Let's take apart a prewar flathead Mastertone!
Most owners of original prewar flathead Mastertones are understandably reluctant
to take them apart. . . once the banjo has settled in, why take chances by
messing with it? I recently had the opportunity, with my good friend Mark
Bramlett of Banjo.com, to disassemble and clean up
PB-3 #66-2/#EA-5347, which
had been under a bed and unplayed since the mid-1970s. I thought you might
like to take a look:
It looked as if it had
been a long time, if ever, since the neck had been removed.
The flange is remarkably flat, not showing even the normal
slight pulling up on either side of the neck cutout.
The neck heel shows no signs of alteration. The
factory order number is stamped on the back of the peghead, so there was no need
to write it on the heel as had been done in earlier years. The original
fingerboard shows the correct prewar thickness of 1/8".
The tone-ring-to-rim fit on this banjo is what many regard
as perfect. The rim and ring assembly could be inverted on the workbench
and picked up by the rim with the tone ring remaining in place; one shake was
all that was needed for the tone ring to fall off onto the (well-padded)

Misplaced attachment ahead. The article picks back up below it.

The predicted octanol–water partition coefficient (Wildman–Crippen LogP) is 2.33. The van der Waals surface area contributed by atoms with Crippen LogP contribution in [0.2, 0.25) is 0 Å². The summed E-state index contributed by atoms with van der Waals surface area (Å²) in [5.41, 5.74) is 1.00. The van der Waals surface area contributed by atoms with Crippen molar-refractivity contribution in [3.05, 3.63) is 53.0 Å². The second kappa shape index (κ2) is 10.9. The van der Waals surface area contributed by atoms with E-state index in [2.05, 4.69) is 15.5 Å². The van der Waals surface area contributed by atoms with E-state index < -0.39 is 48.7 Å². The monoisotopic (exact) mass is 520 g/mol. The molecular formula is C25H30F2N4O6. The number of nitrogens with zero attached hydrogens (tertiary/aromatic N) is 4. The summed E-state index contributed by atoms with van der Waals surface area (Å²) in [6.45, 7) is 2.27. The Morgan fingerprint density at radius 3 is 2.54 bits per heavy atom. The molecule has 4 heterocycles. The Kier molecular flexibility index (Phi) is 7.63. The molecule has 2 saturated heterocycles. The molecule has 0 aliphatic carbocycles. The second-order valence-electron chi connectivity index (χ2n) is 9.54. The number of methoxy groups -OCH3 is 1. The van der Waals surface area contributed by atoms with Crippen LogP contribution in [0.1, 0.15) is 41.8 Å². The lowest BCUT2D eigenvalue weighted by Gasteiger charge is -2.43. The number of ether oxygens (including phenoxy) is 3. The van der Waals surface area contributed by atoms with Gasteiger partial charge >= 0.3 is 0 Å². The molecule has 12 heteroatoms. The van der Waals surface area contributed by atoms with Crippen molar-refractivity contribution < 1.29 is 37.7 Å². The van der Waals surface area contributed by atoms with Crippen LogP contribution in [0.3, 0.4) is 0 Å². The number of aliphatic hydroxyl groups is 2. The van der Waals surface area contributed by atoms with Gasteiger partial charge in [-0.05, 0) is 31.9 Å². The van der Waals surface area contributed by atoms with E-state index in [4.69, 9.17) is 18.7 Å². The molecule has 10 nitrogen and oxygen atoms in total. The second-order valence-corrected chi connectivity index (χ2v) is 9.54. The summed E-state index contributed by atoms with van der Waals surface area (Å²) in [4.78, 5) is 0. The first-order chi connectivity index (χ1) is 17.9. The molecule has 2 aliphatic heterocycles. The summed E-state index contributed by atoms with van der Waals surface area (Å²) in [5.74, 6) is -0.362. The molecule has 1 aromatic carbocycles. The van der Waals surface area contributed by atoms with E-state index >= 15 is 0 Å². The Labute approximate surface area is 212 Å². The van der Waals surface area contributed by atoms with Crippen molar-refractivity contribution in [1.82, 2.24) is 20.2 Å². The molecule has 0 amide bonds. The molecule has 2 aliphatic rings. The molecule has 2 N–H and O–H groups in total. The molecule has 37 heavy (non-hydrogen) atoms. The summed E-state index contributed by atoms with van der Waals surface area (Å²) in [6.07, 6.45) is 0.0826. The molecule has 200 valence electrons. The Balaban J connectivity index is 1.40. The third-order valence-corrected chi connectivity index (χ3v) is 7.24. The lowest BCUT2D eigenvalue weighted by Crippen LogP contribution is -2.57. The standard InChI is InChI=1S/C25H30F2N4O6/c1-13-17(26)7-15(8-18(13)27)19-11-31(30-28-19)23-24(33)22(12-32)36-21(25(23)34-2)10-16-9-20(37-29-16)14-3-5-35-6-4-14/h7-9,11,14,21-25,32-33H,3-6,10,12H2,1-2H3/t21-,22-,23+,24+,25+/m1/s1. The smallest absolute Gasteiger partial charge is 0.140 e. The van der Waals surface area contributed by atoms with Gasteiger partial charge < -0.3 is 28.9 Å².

The positioning of the twenty tone-ring holes relative to
the rim appears to have been totally random. While this banjo has a hole
directly above the "m" in "Mastertone", littermate
#66-5 has holes over the "b"
in "Gibson" and the "e" in "Mastertone".
In common with many
players of his generation, Earl Collins
(June 24, 1915--May 18, 1988)
safeguarded his banjo by marking it with his name in an inconspicuous place.
While some later prewar tone rings were buffed on the
inside face as well as the outside face, this ring retains the machining marks
on its inner surface. The edges of the holes have noticeable burrs, in
contrast to the more finely-done holes in most modern tone rings.
The top of the tone ring exhibits some pitting and loss of
the nickel plating, likely due to moisture from newly-installed calfskin heads
early in the banjo's life.
Machining marks and burrs at the edges of the holes are
also visible inside the tone ring. This ring weighs three pounds, two
The presence of stain on top of the rim indicates that this rim was intended from the start for a flathead tone ring, rather than originally being made for an archtop ring and then modified at the factory.
The Mastertone label was applied slightly lower, as was
often done on top-tensions, with the lower part of the label curving around the
bottom of the rim.
The top of the rim appears nice and tight, with no evidence of voids or delaminations.
Keeping all the hooks and nuts in order may be a little on the compulsive side, but why not?
With a new head installed and everything cleaned and back together, the banjo is ready to wake up after its long "hibernation".